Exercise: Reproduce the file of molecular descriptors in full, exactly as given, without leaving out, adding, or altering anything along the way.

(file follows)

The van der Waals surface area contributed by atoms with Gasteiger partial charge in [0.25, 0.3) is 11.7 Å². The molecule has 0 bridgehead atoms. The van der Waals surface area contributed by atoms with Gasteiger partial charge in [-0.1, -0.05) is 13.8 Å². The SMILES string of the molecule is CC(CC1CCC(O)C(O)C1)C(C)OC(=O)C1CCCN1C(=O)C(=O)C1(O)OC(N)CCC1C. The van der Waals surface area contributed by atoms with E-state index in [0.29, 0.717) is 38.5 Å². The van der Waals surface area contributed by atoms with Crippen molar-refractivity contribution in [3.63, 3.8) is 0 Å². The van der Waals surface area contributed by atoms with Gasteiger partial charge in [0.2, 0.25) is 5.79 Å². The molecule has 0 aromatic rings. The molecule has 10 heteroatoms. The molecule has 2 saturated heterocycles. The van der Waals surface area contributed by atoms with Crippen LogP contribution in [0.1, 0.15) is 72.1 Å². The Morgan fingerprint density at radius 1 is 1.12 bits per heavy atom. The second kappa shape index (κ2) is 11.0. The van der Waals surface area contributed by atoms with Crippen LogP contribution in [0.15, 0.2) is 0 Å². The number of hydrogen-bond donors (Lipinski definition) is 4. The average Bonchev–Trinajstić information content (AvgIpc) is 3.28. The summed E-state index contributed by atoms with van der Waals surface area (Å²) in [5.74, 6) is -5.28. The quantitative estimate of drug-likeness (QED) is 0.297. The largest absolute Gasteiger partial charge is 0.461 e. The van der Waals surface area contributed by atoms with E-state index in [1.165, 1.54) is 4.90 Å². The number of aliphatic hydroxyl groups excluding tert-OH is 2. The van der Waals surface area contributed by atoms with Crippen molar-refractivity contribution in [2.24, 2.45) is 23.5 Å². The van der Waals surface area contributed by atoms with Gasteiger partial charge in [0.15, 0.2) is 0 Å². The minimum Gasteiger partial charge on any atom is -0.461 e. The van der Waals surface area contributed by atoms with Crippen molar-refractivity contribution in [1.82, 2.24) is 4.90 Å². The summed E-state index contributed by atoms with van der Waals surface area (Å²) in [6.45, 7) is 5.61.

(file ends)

The van der Waals surface area contributed by atoms with Gasteiger partial charge in [0.25, 0.3) is 11.7 Å². The molecule has 0 bridgehead atoms. The van der Waals surface area contributed by atoms with Gasteiger partial charge in [-0.1, -0.05) is 13.8 Å². The SMILES string of the molecule is CC(CC1CCC(O)C(O)C1)C(C)OC(=O)C1CCCN1C(=O)C(=O)C1(O)OC(N)CCC1C. The van der Waals surface area contributed by atoms with E-state index in [0.29, 0.717) is 38.5 Å². The van der Waals surface area contributed by atoms with Crippen molar-refractivity contribution in [3.63, 3.8) is 0 Å². The van der Waals surface area contributed by atoms with Gasteiger partial charge in [0.2, 0.25) is 5.79 Å². The molecule has 0 aromatic rings. The molecule has 10 heteroatoms. The molecule has 2 saturated heterocycles. The van der Waals surface area contributed by atoms with Crippen LogP contribution in [0.1, 0.15) is 72.1 Å². The Morgan fingerprint density at radius 1 is 1.12 bits per heavy atom. The second kappa shape index (κ2) is 11.0. The van der Waals surface area contributed by atoms with Crippen LogP contribution in [0.15, 0.2) is 0 Å². The number of hydrogen-bond donors (Lipinski definition) is 4. The average Bonchev–Trinajstić information content (AvgIpc) is 3.28. The summed E-state index contributed by atoms with van der Waals surface area (Å²) in [5.74, 6) is -5.28. The quantitative estimate of drug-likeness (QED) is 0.297. The largest absolute Gasteiger partial charge is 0.461 e. The van der Waals surface area contributed by atoms with E-state index in [1.165, 1.54) is 4.90 Å². The number of aliphatic hydroxyl groups excluding tert-OH is 2. The van der Waals surface area contributed by atoms with Crippen molar-refractivity contribution in [2.24, 2.45) is 23.5 Å². The van der Waals surface area contributed by atoms with Gasteiger partial charge in [0.15, 0.2) is 0 Å². The minimum Gasteiger partial charge on any atom is -0.461 e. The van der Waals surface area contributed by atoms with Crippen molar-refractivity contribution in [1.82, 2.24) is 4.90 Å². The summed E-state index contributed by atoms with van der Waals surface area (Å²) in [6.45, 7) is 5.61.